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Is It Time to Start Panicking About Hetch Hetchy? (In a Word, No)

With the Rim Fire raging, we check the apocalypse forecast.

As of this morning, the wildfire near Yosemite had grown to 250 square miles and reached as close as 20 miles to the Yosemite Valley. The fire was only 15% contained. In addition to threatening the park, the fire also is close—half a mile—to the Hetch Hetchy reservoir, which supplies 85% of the water used in San Francisco. Although the water supply is currently safe, according to the SFPUC, a lot of San Franciscans are understandably fretting. Are their worries justified? What would happen if Hetch Hetchy were to go down?

Hetch Hetchy supplies 265 million gallons per day—more than enough to meet our demand of 94.9 million gallons per day, according to the SFPUC's 5-year report. (The rest of the supply either goes to other cities in the Bay Area or is stored in reservoirs.) That number ignores groundwater uses, like watering a golf course in Sunol, or out of city users like Lawrence Livermore National Laboratory.

Here's the good news: Even if Hetch Hetchy were out of commission, we have five years' worth of water stored in various reservoirs in the mountains, the East Bay Area, and the Peninsula. We have two other reservoirs up-country—Lake Lloyd and Lake Eleanor—that hold a combined 98 billion gallons. Those alone would last us about 1,000 days—three years—which would be more than enough time to repair Hetch Hetchy or to devise a long-term workaround.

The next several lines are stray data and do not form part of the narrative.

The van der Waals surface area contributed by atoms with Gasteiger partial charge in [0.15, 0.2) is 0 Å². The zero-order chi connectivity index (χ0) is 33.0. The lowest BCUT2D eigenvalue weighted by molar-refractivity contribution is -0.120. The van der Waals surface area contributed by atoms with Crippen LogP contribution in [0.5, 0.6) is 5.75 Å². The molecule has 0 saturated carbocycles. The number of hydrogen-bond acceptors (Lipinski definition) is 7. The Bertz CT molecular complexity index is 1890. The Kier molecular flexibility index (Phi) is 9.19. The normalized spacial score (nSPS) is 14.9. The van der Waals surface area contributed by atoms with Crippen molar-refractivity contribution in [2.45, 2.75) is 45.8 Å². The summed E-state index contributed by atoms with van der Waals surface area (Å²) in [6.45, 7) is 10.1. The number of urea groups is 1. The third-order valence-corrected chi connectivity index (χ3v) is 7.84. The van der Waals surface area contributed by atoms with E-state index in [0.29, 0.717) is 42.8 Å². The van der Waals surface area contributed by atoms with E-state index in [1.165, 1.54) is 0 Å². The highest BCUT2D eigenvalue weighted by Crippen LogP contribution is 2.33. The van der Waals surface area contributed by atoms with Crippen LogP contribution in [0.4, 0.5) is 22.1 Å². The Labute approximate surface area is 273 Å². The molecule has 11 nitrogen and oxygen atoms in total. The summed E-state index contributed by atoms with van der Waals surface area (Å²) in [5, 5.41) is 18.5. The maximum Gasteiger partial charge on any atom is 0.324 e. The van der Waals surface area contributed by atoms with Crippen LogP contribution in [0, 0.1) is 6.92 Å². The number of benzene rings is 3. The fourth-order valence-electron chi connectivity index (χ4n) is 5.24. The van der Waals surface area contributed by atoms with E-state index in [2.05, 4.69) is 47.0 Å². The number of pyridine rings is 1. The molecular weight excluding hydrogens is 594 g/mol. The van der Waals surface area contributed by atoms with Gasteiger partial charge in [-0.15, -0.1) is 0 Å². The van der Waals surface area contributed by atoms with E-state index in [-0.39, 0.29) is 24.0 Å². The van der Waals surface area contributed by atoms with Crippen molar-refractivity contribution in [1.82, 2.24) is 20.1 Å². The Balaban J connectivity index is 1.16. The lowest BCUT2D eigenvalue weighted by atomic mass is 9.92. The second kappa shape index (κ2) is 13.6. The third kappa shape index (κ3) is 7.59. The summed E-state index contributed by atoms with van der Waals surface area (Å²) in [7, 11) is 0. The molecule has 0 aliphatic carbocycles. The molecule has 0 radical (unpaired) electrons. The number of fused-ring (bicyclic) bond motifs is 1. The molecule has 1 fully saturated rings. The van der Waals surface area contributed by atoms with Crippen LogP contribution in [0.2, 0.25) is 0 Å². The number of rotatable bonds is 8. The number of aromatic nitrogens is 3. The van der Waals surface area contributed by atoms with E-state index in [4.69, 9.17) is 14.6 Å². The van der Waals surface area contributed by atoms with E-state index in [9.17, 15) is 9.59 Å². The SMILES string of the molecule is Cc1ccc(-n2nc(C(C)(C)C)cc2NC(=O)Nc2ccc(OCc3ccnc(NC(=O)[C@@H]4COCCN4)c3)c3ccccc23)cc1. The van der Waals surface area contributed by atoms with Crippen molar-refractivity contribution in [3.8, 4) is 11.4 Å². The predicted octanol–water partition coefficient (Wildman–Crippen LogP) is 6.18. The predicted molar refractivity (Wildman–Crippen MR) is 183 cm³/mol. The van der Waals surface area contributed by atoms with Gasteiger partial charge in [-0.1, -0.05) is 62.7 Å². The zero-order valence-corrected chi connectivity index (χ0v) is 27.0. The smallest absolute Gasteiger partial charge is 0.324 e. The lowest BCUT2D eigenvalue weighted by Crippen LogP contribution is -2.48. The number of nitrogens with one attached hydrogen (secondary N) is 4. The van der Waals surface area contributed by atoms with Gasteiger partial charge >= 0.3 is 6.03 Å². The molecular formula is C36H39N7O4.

But what if we were to be cut off from our entire Sierra Nevada water catchment? Well, then we're in a little more trouble. That's because we keep 48 billion gallons in reservoirs in the East Bay and 7 billion on the Peninsula. Combined, those supplies would keep us for about 800 days. And, of course, if we had access to both sets of reservoirs, both in the mountains and locally, we'd be looking at maybe five years of water. Nothing to worry about.

Except, what if we lost—say by earthquake—our access to all water outside of the City? We're supplied by four pipelines that come up through the Peninsula—what would happen if we lost those?

In that case, things don't look good. We keep only 413 million gallons in reservoirs here in the City, and have only minimal capacity to generate our own water. Our supply wouldn't be able to meet normal demand for more than four days. The PUC's goal is to restore basic service within 24 hours of an earthquake. But even with reduced consumption during an emergency, there's not a huge margin of error.

So how much water should you keep in your emergency kit? (You do have an emergency kit, don't you?) According to FEMA, normal water consumption is about a half a gallon per day, plus another half gallon for food prep and hygiene. So you should be looking at one gallon per person per day. The City of San Francisco recommends a three-day supply—so three gallons per person.

In the case of a water emergency, the SFPUC has made plans, including the designation of 67 emergency fire hydrants, the creation of a water disinfection station at the Zoo's well, a supply of emergency water bladders and bagging machines, and coordination with other jurisdictions to bring in supplies.

So, all in all, the picture isn't as bleak as some are painting it. But it might not be a bad idea to stock up on some five-gallon jugs anyway.

 

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